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A team of 200 priests comment on daily Gospel

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Liturgical day: Saturday after Ash Wednesday

1st Reading (Isa 58:9b-14): Thus says the Lord: «If you remove from your midst oppression, false accusation and malicious speech; if you bestow your bread on the hungry and satisfy the afflicted, then light shall rise for you in the darkness, and the gloom shall become for you like midday. Then the Lord will guide you always and give you plenty even on the parched land. He will renew your strength, and you shall be like a watered garden, like a spring whose water never fails. The ancient ruins shall be rebuilt for your sake, and the foundations from ages past you shall raise up; ‘Repairer of the breach’, they shall call you, ‘Restorer of ruined homesteads’. If you hold back your foot on the Sabbath from following your own pursuits on my holy day; if you call the sabbath a delight, and the Lord's holy day honorable; if you honor it by not following your ways, seeking your own interests, or speaking with malice, then you shall delight in the Lord, and I will make you ride on the heights of the earth; I will nourish you with the heritage of Jacob, your father, for the mouth of the Lord has spoken».
Responsorial Psalm: 85
R/. Teach me your way, O Lord, that I may walk in your truth.
Incline your ear, O Lord; answer me, for I am afflicted and poor. Keep my life, for I am devoted to you; save your servant who trusts in you. You are my God.

Have mercy on me, O Lord, for to you I call all the day. Gladden the soul of your servant, for to you, O Lord, I lift up my soul.

For you, O Lord, are good and forgiving, abounding in kindness to all who call upon you. Hearken, O Lord, to my prayer and attend to the sound of my pleading.
Verscicle before the Gospel (Ezek 3:11): I take no pleasure in the death of the wicked man, says the Lord, but rather in his conversion, that he may live.

Gospel text (Lk 5,27-32): After this Jesus went out, and as He noticed a tax collector named Levi sitting in the tax-office, He said to him, «Follow me». So Levi, leaving everything, got up and followed Jesus. Levi gave a great feast for Jesus, and many tax collectors came to his house and took their place at table with the other people. Then the Pharisees and their fellow teachers complained to Jesus' disciples, «How is it that you eat and drink with tax collectors and other sinners?». But Jesus spoke up, «Healthy people don't need a doctor, but sick people do. I have come to call to repentance; I call sinners, not the righteous».

«I have come to call to repentance; I call sinners, not the righteous»

Fr. Joan Carles MONTSERRAT i Pulido
(Cerdanyola del Vallès, Barcelona, Spain)

Today we see how Lent is moving forward and the strength of the conversion our Lord summons us to. The figure of the apostle and evangelist Matthew is very representative of those of us who think that, because of our background, or because of our personal sins or complicated life, we are unworthy of our Lord.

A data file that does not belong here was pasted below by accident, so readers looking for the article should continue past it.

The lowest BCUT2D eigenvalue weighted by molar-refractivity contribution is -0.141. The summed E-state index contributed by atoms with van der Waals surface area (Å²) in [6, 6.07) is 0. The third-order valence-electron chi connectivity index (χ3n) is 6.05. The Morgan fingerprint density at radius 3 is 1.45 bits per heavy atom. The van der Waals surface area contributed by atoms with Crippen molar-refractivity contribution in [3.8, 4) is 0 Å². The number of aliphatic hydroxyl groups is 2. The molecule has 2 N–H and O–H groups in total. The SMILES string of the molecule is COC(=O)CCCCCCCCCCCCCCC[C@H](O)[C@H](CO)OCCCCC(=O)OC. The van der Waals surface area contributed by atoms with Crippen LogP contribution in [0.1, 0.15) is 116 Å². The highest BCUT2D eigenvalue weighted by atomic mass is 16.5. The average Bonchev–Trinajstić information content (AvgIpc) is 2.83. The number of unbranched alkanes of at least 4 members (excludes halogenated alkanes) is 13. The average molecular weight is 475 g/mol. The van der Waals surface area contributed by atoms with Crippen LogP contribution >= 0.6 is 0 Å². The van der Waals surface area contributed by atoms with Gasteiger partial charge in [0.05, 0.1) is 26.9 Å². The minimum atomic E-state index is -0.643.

Well, no, we are not; to remove any doubt we might still have, Jesus Christ is offering us the possibility of following him, as He did with the first evangelist, Levi the tax collector, to whom He simply says: «Follow me» (Lk 5:27). With him Jesus does exactly the contrary of what a “sensible” and “wise” mentality would do. If today we wish to pretend being “politically correct”, Levi —instead— came from a world where he was openly rejected by all his compatriots, as he was considered, just because of the fact he was a publican, and a helper of the Romans and, possibly, as much of a corrupt by the “commissions” he might receive, who indulged in choking the poor to collect their taxes; in short, he was considered a public sinner.

Those considering themselves as perfect, could not even think of Jesus not only not requesting them to follow him but not even asking them to his own table.

However, by choosing Levi, Our Lord Jesus Christ is telling us that it is rather this kind of people whom He prefers to call to expand his Kingdom; He has chosen the sick, the sinners, those who consider themselves unworthy: «Rather, God chose the foolish of the world to shame the wise, and God chose the weak of the world to shame the strong» (1Cor 1:27). For these are those who need help, and as such, they will also understand those also in need.

We are not to think God wants spotless and immaculate followers to serve him. That privilege belongs only to Our Mother. But for us, subjects of God's eternal salvation and Lent's protagonists, God wants just a contrite and humble heart. In fact, «God has made you weak to give you his own power» (Saint Augustine). This is the type of person who, as the psalm says, God would not despise.